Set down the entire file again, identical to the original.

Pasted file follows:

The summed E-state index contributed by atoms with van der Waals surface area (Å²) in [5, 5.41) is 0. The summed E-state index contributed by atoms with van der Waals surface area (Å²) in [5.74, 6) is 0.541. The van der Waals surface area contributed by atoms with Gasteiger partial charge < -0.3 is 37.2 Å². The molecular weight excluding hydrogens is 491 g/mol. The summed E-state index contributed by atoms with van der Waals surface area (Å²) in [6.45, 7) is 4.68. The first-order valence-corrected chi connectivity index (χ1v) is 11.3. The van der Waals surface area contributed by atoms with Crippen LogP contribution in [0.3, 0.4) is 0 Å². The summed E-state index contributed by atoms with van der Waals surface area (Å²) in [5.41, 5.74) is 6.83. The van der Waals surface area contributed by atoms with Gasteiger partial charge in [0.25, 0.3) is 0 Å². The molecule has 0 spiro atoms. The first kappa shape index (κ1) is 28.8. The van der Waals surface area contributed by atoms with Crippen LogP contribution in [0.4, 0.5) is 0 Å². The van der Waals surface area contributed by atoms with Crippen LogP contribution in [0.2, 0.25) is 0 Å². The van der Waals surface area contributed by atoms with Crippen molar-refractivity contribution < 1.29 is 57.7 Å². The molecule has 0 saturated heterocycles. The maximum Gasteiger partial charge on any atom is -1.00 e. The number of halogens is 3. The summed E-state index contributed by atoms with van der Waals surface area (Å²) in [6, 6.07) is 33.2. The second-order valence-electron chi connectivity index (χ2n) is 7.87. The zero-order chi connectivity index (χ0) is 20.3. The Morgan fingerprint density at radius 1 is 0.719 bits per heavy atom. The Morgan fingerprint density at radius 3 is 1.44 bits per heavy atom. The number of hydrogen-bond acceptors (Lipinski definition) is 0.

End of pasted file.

The summed E-state index contributed by atoms with van der Waals surface area (Å²) in [5, 5.41) is 0. The summed E-state index contributed by atoms with van der Waals surface area (Å²) in [5.74, 6) is 0.541. The van der Waals surface area contributed by atoms with Gasteiger partial charge < -0.3 is 37.2 Å². The molecular weight excluding hydrogens is 491 g/mol. The summed E-state index contributed by atoms with van der Waals surface area (Å²) in [6.45, 7) is 4.68. The first-order valence-corrected chi connectivity index (χ1v) is 11.3. The van der Waals surface area contributed by atoms with Crippen LogP contribution in [0.3, 0.4) is 0 Å². The summed E-state index contributed by atoms with van der Waals surface area (Å²) in [5.41, 5.74) is 6.83. The van der Waals surface area contributed by atoms with Gasteiger partial charge in [0.25, 0.3) is 0 Å². The molecule has 0 spiro atoms. The first kappa shape index (κ1) is 28.8. The van der Waals surface area contributed by atoms with Crippen LogP contribution in [0.4, 0.5) is 0 Å². The van der Waals surface area contributed by atoms with Crippen LogP contribution in [0.2, 0.25) is 0 Å². The van der Waals surface area contributed by atoms with Crippen molar-refractivity contribution < 1.29 is 57.7 Å². The molecule has 0 saturated heterocycles. The maximum Gasteiger partial charge on any atom is -1.00 e. The number of halogens is 3. The summed E-state index contributed by atoms with van der Waals surface area (Å²) in [6, 6.07) is 33.2. The second-order valence-electron chi connectivity index (χ2n) is 7.87. The zero-order chi connectivity index (χ0) is 20.3. The Morgan fingerprint density at radius 1 is 0.719 bits per heavy atom. The Morgan fingerprint density at radius 3 is 1.44 bits per heavy atom. The number of hydrogen-bond acceptors (Lipinski definition) is 0.